August 22, 2013


A young member of my family calls herself and her friends “spiritual” people. I know the Bible definition, but wondered about her understanding of that word. My online dictionary says spirituality is about the spirit or soul as distinguished from the physical nature. It often pertains to spirits or to spiritualists who are considered supernatural. This definitions shows how people can be “spiritual” without any interest in the Creator who is Spirit, or in His spiritual realm, the part of His creation we cannot see or experience unless He grants new life to us. This regeneration is needed because sin has made us “spiritually blind” even dead to that realm.

The apostle Paul spoke on Mars Hill to the people of Athens. He understood that they too were spiritual, but not in the same way as Christians are spiritual…

Paul, standing in the midst of the Areopagus, said: “Men of Athens, I perceive that in every way you are very religious. For as I passed along and observed the objects of your worship, I found also an altar with this inscription, ‘To the unknown god.’ What therefore you worship as unknown, this I proclaim to you. The God who made the world and everything in it, being Lord of heaven and earth, does not live in temples made by man, nor is he served by human hands, as though he needed anything, since he himself gives to all mankind life and breath and everything. And he made from one man every nation of mankind to live on all the face of the earth, having determined allotted periods and the boundaries of their dwelling place, that they should seek God, and perhaps feel their way toward him and find him. Yet he is actually not far from each one of us… (Acts 17:22–27)

These were tactful words. These people knew there was more to life than the physical, and that a God existed that was beyond their knowledge. They wanted to worship this God, perhaps because the worship of their gods left them empty, but they didn’t know who or what it was that tugged at them. They called it the “unknown” God because that is what He was to them.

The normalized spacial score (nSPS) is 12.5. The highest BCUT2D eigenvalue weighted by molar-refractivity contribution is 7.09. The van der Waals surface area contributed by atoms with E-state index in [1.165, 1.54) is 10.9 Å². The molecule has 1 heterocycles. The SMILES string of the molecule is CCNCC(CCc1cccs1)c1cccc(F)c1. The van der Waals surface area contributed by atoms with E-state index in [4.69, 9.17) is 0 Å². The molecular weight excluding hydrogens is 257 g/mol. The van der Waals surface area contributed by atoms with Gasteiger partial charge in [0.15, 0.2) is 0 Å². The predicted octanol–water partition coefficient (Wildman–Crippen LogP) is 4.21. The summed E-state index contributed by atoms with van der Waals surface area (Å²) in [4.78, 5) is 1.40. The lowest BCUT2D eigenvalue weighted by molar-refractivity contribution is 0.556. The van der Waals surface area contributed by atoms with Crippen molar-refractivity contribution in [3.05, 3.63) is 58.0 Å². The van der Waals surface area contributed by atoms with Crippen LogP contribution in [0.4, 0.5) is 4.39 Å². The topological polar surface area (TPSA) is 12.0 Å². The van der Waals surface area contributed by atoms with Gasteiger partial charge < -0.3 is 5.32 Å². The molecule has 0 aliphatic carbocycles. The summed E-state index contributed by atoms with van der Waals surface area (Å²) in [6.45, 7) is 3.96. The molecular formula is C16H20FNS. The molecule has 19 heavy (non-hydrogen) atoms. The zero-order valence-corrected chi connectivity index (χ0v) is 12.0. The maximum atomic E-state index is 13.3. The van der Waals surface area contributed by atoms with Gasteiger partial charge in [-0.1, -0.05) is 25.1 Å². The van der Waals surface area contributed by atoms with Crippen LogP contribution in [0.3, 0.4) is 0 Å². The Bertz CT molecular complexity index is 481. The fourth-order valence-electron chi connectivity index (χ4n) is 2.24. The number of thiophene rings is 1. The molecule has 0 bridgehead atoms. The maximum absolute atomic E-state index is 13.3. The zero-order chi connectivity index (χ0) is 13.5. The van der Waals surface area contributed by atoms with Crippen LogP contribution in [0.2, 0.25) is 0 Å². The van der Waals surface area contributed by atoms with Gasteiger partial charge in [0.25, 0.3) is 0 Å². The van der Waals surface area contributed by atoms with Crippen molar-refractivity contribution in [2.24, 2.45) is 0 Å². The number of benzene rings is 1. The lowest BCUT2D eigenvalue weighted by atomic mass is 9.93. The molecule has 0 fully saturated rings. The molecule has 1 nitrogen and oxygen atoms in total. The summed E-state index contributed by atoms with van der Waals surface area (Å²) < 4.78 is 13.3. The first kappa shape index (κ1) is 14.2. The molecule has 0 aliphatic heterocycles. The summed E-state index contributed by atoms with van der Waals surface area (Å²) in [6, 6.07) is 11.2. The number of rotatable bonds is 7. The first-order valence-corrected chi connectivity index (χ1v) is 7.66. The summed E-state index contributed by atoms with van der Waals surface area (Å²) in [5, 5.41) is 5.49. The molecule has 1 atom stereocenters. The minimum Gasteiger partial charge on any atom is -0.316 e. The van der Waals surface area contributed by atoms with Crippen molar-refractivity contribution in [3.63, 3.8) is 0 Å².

Paul spoke to them in love. He was bold in declaring God, yet his feelings for these people would not allow him to do anything less. They needed to hear about this God that they did not know.
He also knew they were close. They felt the mystery of life and built their altar to this unknown something. They were on the brink of faith without believing, close to it and to true spirituality, yet they missed it and even knew that they missed it.

Today’s devotional reading says that I could take two views concerning their darkness (and that of my family member). I could consider such a view of “spiritual” as being frivolous and insincere, even mocking true spiritual truths. Or I could be impressed with their reverence and feel compassion that they are so near yet so far.

What makes the difference between these two views? If I take the first one, I see no God, only vain and aimless dissatisfaction that is contemptible. Such a view makes me look down my nose, forgetting that I once was like them.

If I take the second view, it is because I can sense God is at work in their lives. He is making a claim on them and drawing them through His Spirit. They feel this wooing God, even though they do not know that it is He whom they feel. This makes their restlessness, desires and doubts significant, and thinking this way makes me pray for them and worship the God who is seeking their hearts.

Paul essentially tells the people of Athens, “You are restless and discontented. Your restlessness, your impatience, your discontent, however petty the forms it takes, is serious and not petty to me because of what it means. It means that God is not far from every one of you.”

As I pray for those who consider themselves spiritual but have rejected or neglected the God of spirits, I need to remember that they are at least acknowledging the desire of their hearts. God put in them the knowledge that there is more than they can see. In this claim of being “spiritual” they even might be seeking Him. 

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